Espressif's ESP32-H4 Offers Dual-Core Low-Power Bluetooth 5.3 Low Energy, IEEE 802.15.4 Capabilities

Two 32-bit RISC-V cores running at up to 96MHz are joined by Espressif's first radio block to support Bluetooth 5.4 Low Energy.

Espressif has announced a new model in the ESP32 microcontroller family, the ESP32-H4 — offering two low-power 32-bit RISC-V cores and a Bluetooth 5.4 Low Energy (BLE) and IEEE 802.15.4 radio block with support for Bluetooth Mesh, Thread 1.3, and Zigbee 3.0.

"This next-generation SoC [System on Chip] caters to increasing demands for low-power wireless devices, boasting significant upgrades in power consumption, connectivity features, and memory expansion capabilities," Espressif claims of the newest part in its growing ESP32 family. "The ESP32-H4 represents a significant advancement for Espressif's Bluetooth LE chips, transitioning from Bluetooth 5.0 to Bluetooth 5.4."

At the heart of the ESP32-H4 is a pair of 32-bit microcontroller cores, built around a proprietary implementation of the free and open source RISC-V architecture, running at up to 96MHz and with 320kB of on-chip static RAM (SRAM) and 128kB of flash ROM — with support for extending both through the use of external pseudo-static RAM (PSRAM), up to 4MB, and external flash. There are up to 35 general-purpose input/output (GPIO) pins with peripherals including SPI, I2C, I2S, and UART buses, an analog to digital converter (ADC) and analog voltage comparator, temperature sensor, 14 capacitive touch-sensing pins, and both high- and low-power digital inputs and outputs.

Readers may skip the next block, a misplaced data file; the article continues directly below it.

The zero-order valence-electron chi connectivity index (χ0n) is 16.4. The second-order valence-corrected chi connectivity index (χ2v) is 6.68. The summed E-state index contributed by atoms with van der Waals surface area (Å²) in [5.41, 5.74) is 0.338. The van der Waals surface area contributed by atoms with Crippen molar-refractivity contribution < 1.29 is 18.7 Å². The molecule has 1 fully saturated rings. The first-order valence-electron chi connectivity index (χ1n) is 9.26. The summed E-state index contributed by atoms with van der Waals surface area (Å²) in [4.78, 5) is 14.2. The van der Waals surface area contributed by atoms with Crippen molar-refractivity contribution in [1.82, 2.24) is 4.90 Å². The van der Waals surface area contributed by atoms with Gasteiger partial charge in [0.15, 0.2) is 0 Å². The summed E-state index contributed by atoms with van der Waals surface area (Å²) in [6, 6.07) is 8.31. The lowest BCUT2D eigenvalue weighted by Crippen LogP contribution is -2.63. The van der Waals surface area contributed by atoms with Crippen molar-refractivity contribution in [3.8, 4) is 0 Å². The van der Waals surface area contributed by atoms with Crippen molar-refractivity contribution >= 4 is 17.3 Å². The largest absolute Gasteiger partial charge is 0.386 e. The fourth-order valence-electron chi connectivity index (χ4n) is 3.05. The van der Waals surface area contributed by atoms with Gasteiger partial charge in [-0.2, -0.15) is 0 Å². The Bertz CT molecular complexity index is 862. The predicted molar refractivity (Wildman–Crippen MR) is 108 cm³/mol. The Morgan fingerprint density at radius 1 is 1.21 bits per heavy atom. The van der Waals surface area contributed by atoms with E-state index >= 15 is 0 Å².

The radio block, meanwhile, eschews Wi-Fi in favor of an energy-efficient Bluetooth 5.4 Low Energy (BLE) implementation supporting Bluetooth Low Energy Audio, isochronous channels, periodic advertising with responses, and both angle of arrival and angle of departure direction-funding. Alongside this is support for IEEE 802.15.4 protocols, including Thread 1.3 and Zigbee 3.0 — and, Espressif promises, the new chip will be supported in its ESP-Matter-SDK, allowing for the development of Matter-compatible smart home designs.

At the time of writing, Espressif had not disclosed pricing and availability for the new ESP32-H4; those interested to learn more are invited to contact the company directly.

Gareth Halfacree
Freelance journalist, technical author, hacker, tinkerer, erstwhile sysadmin. For hire:
Latest articles
Sponsored articles
Related articles
Latest articles
Read more
Related articles